Five field seasons at the Pambamarca Fortress Complex in Ecuador have documented military settlement and warefare practices, indigenous fortress constructions, and a contested borderland on the northern frontier during the late Pre-Colombian period. Excavations within a sample of the Inka fortresses have uncovered weaponry caches as well as clear residential assemblages. Continued exposure of indigenous fortress architecture suggests they were also stongly defended and occupied for long periods. Research in 2007 highlights the resistance to Inka domination, with new evidence suggesting the sacking and rebuilding of some Inka forts. Landscape data on roadways has also been collected in an attempt to understand the regional context of this well-known standoff.
Within this larger research effort my particular focus lies in the creation and negotiation of built space at Pambamarca as a way to document the nature of basic power relations underlying colonial encounters in the region. Not surprisingly we can trace without much difficulty strategies of domination especially in Inka fortress construction; we can also see oppositional strategies of resistance in nearby fortress construction and settlement shifting. Mindful of the critique that the complex, messy lives of people blur the binary model of domination and resistance, there were undoubtedly actors in Ecuador who to varying degrees resisted the Inka, colluded with them, or participated outright in their plans. At this point in the research process it remains far more difficult tracing these subtleties in the material record of this encounter.

Workshop: An Introduction to Conservation for Archaeologists
Open first to students and others on a space available basis

Friday, November 9 Julie Unruh, Conservator
954 Schermerhorn, 2:00-5:00 pm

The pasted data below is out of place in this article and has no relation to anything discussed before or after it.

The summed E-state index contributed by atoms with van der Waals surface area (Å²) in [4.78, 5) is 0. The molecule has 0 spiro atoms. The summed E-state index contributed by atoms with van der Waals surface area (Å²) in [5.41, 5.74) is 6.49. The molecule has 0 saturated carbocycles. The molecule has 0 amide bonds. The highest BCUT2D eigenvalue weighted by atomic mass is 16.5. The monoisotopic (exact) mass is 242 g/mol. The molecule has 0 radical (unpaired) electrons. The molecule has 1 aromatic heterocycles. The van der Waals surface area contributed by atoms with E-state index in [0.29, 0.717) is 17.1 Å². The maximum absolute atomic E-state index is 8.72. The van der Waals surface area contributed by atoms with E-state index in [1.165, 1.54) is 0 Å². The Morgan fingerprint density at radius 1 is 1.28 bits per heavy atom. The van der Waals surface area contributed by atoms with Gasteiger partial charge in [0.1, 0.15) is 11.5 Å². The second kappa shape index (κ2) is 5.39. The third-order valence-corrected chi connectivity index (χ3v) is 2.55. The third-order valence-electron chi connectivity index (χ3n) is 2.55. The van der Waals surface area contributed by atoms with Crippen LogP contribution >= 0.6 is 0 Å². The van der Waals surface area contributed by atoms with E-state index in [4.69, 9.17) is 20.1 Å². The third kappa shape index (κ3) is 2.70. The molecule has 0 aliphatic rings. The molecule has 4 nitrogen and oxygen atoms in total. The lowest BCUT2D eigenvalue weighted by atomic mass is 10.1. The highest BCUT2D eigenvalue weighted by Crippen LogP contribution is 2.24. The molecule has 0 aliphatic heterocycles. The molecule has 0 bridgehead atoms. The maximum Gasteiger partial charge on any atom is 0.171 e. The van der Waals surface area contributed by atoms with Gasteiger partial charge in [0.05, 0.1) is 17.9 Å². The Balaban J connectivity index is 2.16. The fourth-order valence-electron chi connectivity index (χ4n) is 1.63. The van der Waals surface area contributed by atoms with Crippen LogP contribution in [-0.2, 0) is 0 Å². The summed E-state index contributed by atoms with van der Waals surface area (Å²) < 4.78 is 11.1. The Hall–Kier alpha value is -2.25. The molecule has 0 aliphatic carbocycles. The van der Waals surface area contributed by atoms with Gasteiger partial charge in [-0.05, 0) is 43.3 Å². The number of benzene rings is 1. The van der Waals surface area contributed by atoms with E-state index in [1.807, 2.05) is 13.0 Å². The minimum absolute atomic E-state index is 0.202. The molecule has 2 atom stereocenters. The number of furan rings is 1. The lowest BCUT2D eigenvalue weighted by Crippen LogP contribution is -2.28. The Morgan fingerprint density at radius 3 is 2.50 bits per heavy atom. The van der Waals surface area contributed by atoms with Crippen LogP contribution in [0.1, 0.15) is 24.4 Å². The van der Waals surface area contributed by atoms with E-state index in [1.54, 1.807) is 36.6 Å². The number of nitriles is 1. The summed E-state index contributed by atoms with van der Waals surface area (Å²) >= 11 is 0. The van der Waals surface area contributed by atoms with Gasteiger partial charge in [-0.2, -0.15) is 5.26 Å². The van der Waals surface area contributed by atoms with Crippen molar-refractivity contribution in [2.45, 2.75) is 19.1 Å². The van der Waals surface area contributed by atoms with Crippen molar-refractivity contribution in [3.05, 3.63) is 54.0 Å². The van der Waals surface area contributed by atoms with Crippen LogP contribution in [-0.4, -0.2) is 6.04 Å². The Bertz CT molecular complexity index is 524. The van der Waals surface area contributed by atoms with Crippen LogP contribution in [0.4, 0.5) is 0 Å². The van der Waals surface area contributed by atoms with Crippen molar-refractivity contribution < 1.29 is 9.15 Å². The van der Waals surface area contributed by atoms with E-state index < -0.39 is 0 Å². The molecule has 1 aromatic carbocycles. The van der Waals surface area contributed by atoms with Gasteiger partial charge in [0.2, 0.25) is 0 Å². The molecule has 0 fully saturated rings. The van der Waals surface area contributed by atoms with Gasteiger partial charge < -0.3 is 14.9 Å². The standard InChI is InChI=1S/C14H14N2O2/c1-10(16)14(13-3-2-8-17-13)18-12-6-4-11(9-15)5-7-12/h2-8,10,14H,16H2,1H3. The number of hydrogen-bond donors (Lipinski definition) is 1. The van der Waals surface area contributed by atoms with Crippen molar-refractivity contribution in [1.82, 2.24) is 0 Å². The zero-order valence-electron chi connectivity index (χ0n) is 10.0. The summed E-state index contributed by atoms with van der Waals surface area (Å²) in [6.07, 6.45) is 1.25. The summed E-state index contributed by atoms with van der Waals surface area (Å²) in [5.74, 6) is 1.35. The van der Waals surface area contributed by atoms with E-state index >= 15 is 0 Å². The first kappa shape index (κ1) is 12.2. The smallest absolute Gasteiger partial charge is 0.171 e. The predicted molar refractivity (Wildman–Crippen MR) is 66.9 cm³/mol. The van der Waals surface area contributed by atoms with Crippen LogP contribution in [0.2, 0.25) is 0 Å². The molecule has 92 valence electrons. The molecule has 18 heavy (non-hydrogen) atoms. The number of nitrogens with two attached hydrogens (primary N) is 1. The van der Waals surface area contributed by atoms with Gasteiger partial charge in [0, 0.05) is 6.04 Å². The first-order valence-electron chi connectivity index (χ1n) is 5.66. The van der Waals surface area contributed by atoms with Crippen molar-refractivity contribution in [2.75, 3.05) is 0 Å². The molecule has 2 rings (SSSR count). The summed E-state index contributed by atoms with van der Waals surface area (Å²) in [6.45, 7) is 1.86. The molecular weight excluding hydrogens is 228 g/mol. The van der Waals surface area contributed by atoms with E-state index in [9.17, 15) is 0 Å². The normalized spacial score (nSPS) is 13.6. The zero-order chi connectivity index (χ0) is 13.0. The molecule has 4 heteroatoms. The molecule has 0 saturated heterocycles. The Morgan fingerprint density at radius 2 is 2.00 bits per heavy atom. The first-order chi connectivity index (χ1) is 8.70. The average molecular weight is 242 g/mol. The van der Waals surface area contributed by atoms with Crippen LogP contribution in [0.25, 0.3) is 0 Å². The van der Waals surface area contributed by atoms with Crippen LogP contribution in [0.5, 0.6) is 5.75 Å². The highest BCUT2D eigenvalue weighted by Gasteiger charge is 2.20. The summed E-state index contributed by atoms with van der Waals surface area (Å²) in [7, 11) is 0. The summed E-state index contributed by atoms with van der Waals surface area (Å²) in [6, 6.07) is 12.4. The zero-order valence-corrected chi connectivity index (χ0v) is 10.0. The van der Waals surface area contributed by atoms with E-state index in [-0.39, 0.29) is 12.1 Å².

This workshop will present strategies for object presentation on an archaeological site. Topics to be discussed include factors contributing to the deterioration of excavated objects, how to minimize damage immediately post-excavation, appropriate materials for conservation, a review of both past and present conservation treatments, artifact storage on-site, and resources for setting up a conservation program in the field.

Wednesday, November 28
Lecture co-sponsored by the New York Society of the Archaeological Institute of America
Randall White, NYU
The Abri du Poisson Affair: the untidy beginnings of French antiquities law
612 Schermerhorn, 6:30 pm

In the valley known as Gorge d'Enfer in the Vénére Valley of SW France, there is a rock shelter with a 25,000 year-old sculpted salmon on its ceiling. This bas-relief is surrounded by chisel and drill marks left in 1912 when an attempt was made to extract it for sale to a German museum. The Swiss archaeologist Otto Hauser, very active at the time in the region, is most frequently blamed for this aborted attempt at antiquities trafficking.
Using public and private archives in France, Germany and the US, the author recounts this complicated affair, dispensing with the myth that the sculpture was saves by a simple, forceful intervention by the French prehistorian Denis Peyrony. The administrative and legal procedures actually took more than three years.
The story that has been told to generations of prehistorians is largely false and hides a complex reality. The removal of the sculpture was entirely conceived bu French locals. When the director fot he Berlin museum came to the region in 1912 to negotiate the purchase of the salmon, it was at the insollicited invitation of the site's owner. Huser had nothing to do with planning, extracting or selling this important work of Paleolithic art. The role of Denis Peyrony turns out to be much less heroic than is often imagined.The whole Abri du Poisson affair can only be understood by situating it in the context of the times, marked by a crisis of national identity; German military threat; impoverished French rural population; absence of legislation protecting archaeological objects and monuments; lack of funds in France for the acquisition of collections by French museums; administrative incompetence; and severe conflicts among prehistorians.

Tea and Coffee Discussion
Thursday, November 29
Nicholas Vogt, Columbia University
An Introduction to the CASS/Columbia Joint Project at Guicheng, Shandong, China
951 Schermerhorn,
4:00 – 5:30 pm